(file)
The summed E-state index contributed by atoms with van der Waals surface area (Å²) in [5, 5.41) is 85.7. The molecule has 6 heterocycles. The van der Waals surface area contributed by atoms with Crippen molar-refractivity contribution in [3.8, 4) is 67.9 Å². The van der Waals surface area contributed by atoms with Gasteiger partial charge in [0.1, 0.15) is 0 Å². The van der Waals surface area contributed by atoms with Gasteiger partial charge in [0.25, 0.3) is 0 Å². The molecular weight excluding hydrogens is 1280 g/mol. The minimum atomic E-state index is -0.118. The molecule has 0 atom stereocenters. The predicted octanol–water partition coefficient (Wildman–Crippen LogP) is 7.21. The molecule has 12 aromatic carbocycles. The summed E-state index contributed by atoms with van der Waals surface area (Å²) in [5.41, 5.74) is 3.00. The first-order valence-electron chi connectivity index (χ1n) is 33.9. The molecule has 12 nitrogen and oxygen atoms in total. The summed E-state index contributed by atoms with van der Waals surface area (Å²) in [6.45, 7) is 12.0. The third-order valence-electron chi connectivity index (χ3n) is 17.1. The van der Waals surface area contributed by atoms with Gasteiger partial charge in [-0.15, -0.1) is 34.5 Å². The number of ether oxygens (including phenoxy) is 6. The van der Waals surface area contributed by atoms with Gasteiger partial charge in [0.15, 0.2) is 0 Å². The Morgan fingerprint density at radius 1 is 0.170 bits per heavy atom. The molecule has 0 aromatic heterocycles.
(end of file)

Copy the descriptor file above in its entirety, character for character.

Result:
The summed E-state index contributed by atoms with van der Waals surface area (Å²) in [5, 5.41) is 85.7. The molecule has 6 heterocycles. The van der Waals surface area contributed by atoms with Crippen molar-refractivity contribution in [3.8, 4) is 67.9 Å². The van der Waals surface area contributed by atoms with Gasteiger partial charge in [0.1, 0.15) is 0 Å². The van der Waals surface area contributed by atoms with Gasteiger partial charge in [0.25, 0.3) is 0 Å². The molecular weight excluding hydrogens is 1280 g/mol. The minimum atomic E-state index is -0.118. The molecule has 0 atom stereocenters. The predicted octanol–water partition coefficient (Wildman–Crippen LogP) is 7.21. The molecule has 12 aromatic carbocycles. The summed E-state index contributed by atoms with van der Waals surface area (Å²) in [5.41, 5.74) is 3.00. The first-order valence-electron chi connectivity index (χ1n) is 33.9. The molecule has 12 nitrogen and oxygen atoms in total. The summed E-state index contributed by atoms with van der Waals surface area (Å²) in [6.45, 7) is 12.0. The third-order valence-electron chi connectivity index (χ3n) is 17.1. The van der Waals surface area contributed by atoms with Gasteiger partial charge in [-0.15, -0.1) is 34.5 Å². The number of ether oxygens (including phenoxy) is 6. The van der Waals surface area contributed by atoms with Gasteiger partial charge in [0.15, 0.2) is 0 Å². The Morgan fingerprint density at radius 1 is 0.170 bits per heavy atom. The molecule has 0 aromatic heterocycles.